5 Reasons Why The Resident Evil Films Are Worse Than You Think


5 Reasons Why The Resident Evil Films Are Worse Than You Think

So, the Resident Evil film franchise is actually getting a reboot, and I think it’s important at this point to really examine why those films failed so astronomically, and considering that we’ll soon be able to see the same director adapt another videogame franchise, I think it’s safe to say this is an omen for the future. The Resident Evil films were directed by Paul W. S. Anderson who also wrote the scripts and oversaw almost the entire project. He certainly has an iffy history as a filmmaker, and the fact he got the gig directing Monster Hunter is a real worry.

Now, the Resident Evil videogames were always considered for a film franchise. They were a big deal back when they first came out but they always ran into a bit of a problem trying to nail down a writer and directors. In fact, at one point, the legendary Night of the Living Dead director George A. Romero was attached to write a script, which did eventually leak online. And given how that script turned out, his film wouldn’t have been great but it was an alright reimagining of the first videogame. Now, the Resident Evil films came out to middling reviews; with each film, the backlash got worse. Fans of the games really don’t like these films, but I can count a few people who just go and see the films who say that they’re alright, if a bit weird and bloated, action films.

However, I’m going to disagree, and I’m going to go with five reasons why these films are worse than what you think they are. I’m going to also state that I did actually come from a point that I thought the first Resident Evil film was alright and there was some promise. However, every film going forwards has been just a disaster. And for the purposes of being fair, I’m going to mainly be sticking to the problems with the film; four of these don’t really relate to the videogame at all. This is really going to be why these films suck as films.

  • It’s not interested in its source material

Now, the first Resident Evil film actually feels like it could be genuinely interesting. It starts out set in a facility known as ‘The Hive’, this underground famous location, Racoon City, and it’s similar to locations you go to in to Resident Evil 2 and 3. In fact, if this had been a film by itself, you could actually believe by the end of the first Resident Evil film that it actually was a side story taking place at the same time as the games. It would actually have been quite good as a self-contained story. But then they go and screw it up by saying that one of the survivors at the end of it is turning into the Nemesis. You know, one of the most iconic monsters from the games? And the fact that the Nemesis now has a weaker origin also makes it that the monster feels weaker. In the games he’s practically a terminator that’s out to kill the remaining members of the Stars Unit that know all the dirt on the Umbrella Corporation, and he’s designed to be completely unkillable—he comes back from virtually everything you do to him. But in the film, he only gets one time to shine and he’s picked off easily.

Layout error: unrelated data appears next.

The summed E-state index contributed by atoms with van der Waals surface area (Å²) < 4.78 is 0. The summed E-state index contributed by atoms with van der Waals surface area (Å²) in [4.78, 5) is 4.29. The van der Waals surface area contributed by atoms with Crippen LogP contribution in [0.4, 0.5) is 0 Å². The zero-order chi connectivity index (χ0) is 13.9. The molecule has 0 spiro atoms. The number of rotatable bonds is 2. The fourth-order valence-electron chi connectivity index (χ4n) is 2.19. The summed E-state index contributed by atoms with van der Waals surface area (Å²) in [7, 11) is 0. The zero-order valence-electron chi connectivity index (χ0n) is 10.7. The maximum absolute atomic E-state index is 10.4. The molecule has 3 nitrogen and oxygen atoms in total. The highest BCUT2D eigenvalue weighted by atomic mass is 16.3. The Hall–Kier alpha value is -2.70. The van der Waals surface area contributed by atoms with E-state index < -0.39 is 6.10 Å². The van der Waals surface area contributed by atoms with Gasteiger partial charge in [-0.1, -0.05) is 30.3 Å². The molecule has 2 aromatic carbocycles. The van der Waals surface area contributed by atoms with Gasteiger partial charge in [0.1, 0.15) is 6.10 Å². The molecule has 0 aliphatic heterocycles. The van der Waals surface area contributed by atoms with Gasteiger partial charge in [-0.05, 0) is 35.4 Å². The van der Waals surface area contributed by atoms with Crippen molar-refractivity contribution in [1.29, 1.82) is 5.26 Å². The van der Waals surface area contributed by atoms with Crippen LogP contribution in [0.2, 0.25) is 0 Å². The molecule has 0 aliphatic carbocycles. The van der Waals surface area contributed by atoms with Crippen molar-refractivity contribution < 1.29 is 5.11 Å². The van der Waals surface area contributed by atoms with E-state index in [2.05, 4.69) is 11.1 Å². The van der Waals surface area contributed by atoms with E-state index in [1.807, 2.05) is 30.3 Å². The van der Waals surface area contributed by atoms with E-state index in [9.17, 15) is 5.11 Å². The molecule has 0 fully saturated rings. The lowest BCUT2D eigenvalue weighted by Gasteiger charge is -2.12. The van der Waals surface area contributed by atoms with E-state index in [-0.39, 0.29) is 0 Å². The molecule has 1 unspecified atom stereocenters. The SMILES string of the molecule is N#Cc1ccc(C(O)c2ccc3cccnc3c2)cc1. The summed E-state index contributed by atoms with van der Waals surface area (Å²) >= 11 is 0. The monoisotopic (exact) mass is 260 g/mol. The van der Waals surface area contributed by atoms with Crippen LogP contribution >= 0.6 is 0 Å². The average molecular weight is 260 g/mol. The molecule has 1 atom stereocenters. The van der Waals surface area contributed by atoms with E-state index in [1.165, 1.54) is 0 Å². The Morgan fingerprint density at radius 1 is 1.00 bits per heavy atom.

Plus, the Nemesis’s presence at the end of the first film solidified that these films were in their own continuity; they did not take place within the videogames’ continuity. That would have been fine within itself but as we went further and further forwards it became evident that Anderson was really riding the name of the games and was not really concerned with anything else. Monsters are just dropped into the film almost at random; they don’t have the explanation of their videogame counterparts. For example, by the time we get to the third film, the whole world’s fallen into a post-apocalyptic hellscape from the T-virus travelling everywhere (again, something that didn’t happen in the games but Paul Anderson wanted to make tons of allusions to films like Mad Max), but then Anderson brings in creatures from the fourth game despite the fact that that’s the game where the Umbrella Corporation had nothing to do with anything and the T-virus wasn’t even the main plot point. These creatures have now got a new origin that’s completely unexplained; Paul Anderson just put them in there because they would have been “cool” and they were from something very popular. And there are lots of moments like that. Characters from the game are just thrown in willy-nilly, get a few scenes, do nothing much to affect the plot, and are then cast aside. Some of them don’t even show up in later films—do I just assume they’re dead? Oh, and barely any of them maintain their likeable personalities and are all just dreadful husks of their counterparts. In short, Anderson really just has the Resident Evil name; he has his own plot and tells his own story and doesn’t really seem to care too much about the aspects of the source material that he’s lifting from. If he did, he wildly misinterpreted it.

  • Alice is a terrible lead character

The entire film series follows Alice; initially she discovers she has a high-up role in the Umbrella Corporation after suffering an amnesia attack. Now, as the films went on, her origin became more and more convoluted, but we’ll get to that later. The problem with Alice is, as more and more got revealed about her in the sense of the fact that she was basically a living weapon, she became nigh unstoppable. As a result, there’s no sense of jeopardy to anything she does. What’s more, she doesn’t really show much emotion at all; you don’t seem to get a sense that she cares much about what’s going on around her, it’s all just, ‘I have to get my memories back and kill everyone in the Umbrella Corporation.’ And, as a result, she’s a boring character. The fact she’s an uber-super-powered character also doesn’t really help out at all because, to go back to the games, most of the characters in those are people just caught in a bad situation but they’re ordinary people under difficult circumstances. Usually, they’re highly trained like the specialist police officers or government agents—or, even in a couple of cases, just the ordinary, average person—but with Alice, I don’t get a sense of that. She just feels untouchable, and the fact that you really don’t care about her character means that by the time you get all the resolutions you don’t care at all; you just kind of want to see the credits roll.

  • The effects have not aged well